Huang Baomei

Ho Rui An

04 jun. 2024 • 1 min

Directed by Xie Jin, Huang Baomei (1958) is a docudrama based on the real-life experiences of the national model worker of the same name, who also plays herself in the film. Reflecting the economic priorities of the day following the launch of the Great Leap Forward – a far-reaching and ultimately devastating campaign that sought to replace the prevailing Soviet-style expert-managerial system with workers’ self-organisation and mass mobilisation – the film focuses on the challenges faced by machine operators as they strive for a technical breakthrough while working with their aging machines.

Located at No. 2866, Yangshupu Road, Shanghai No. 17 Cotton Mill, which had its origins in the Japanese-owned Yuho Spinning Company, was one of Shanghai’s best known cotton mills. The launch of China’s economic reforms opened a new era for the mill, as reflected cinematically in No. 17 Cotton Mill Shanghai Blues (1984), a British documentary that attests to the vibrant workers’ music scene blossoming within the factory walls. In 1992, the state-owned enterprise was restructured as one of the first batch of joint-stock companies in the Reform era and renamed Longtou Company, after the brand name of a fabric manufactured by the mill. Following the relocation of the mill’s original machinery to Jiangsu in 2007, work commenced to redesign the entire complex and relaunch it as the Shanghai International Fashion Center. In Jia Zhangke’s I Wish I Knew (2010), an elderly Huang Baomei is seen walking amidst the ruins that are all that remain of the cotton mill as it awaits refurbishment.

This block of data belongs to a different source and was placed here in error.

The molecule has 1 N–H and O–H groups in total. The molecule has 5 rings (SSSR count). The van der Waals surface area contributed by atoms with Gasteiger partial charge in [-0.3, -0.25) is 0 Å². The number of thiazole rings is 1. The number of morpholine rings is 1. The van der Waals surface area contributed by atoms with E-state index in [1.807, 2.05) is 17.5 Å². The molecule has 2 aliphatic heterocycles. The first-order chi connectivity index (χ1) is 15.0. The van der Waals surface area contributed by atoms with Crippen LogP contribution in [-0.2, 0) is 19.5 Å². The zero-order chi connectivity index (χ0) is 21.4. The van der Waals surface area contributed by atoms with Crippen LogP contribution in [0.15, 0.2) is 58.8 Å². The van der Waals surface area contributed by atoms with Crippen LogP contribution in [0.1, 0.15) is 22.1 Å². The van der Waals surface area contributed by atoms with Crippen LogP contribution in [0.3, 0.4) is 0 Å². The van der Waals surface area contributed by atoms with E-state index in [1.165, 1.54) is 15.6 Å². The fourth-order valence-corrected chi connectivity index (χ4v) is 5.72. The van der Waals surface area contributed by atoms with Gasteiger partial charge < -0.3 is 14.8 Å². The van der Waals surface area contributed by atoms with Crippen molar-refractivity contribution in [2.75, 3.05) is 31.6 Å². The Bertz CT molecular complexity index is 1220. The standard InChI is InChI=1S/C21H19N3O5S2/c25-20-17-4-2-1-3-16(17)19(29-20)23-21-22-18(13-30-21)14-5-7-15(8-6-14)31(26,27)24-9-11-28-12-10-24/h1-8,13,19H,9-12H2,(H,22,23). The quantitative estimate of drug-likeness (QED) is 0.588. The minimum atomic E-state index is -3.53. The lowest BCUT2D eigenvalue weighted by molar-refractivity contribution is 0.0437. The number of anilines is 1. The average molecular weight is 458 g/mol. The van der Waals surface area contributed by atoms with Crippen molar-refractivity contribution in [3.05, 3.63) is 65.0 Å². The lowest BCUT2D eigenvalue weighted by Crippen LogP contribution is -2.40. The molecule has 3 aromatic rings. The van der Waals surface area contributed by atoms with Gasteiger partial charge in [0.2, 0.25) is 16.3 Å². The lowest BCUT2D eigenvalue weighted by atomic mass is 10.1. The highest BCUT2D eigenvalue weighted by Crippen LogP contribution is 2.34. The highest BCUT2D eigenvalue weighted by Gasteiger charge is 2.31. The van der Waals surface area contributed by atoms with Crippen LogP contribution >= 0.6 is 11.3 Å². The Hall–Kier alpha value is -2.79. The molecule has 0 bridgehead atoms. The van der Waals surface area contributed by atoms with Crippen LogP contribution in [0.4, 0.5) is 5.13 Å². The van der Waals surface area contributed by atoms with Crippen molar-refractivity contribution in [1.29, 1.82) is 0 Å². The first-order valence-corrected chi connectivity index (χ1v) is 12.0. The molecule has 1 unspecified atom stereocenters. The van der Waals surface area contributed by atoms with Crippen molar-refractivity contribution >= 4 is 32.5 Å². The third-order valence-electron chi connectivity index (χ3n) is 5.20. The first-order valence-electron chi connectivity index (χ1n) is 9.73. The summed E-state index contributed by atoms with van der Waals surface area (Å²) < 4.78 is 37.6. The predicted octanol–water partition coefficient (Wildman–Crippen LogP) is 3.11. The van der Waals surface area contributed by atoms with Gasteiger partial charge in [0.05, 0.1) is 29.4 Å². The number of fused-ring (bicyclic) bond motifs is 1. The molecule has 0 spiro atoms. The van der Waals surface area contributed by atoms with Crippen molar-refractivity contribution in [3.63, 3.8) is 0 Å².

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Ho Rui An is an artist and writer working in the intersections of contemporary art, cinema, performance and theory. Through lectures, essays and films, his research examines the relations between labour, technology and capital across different systems of governance in a global age.

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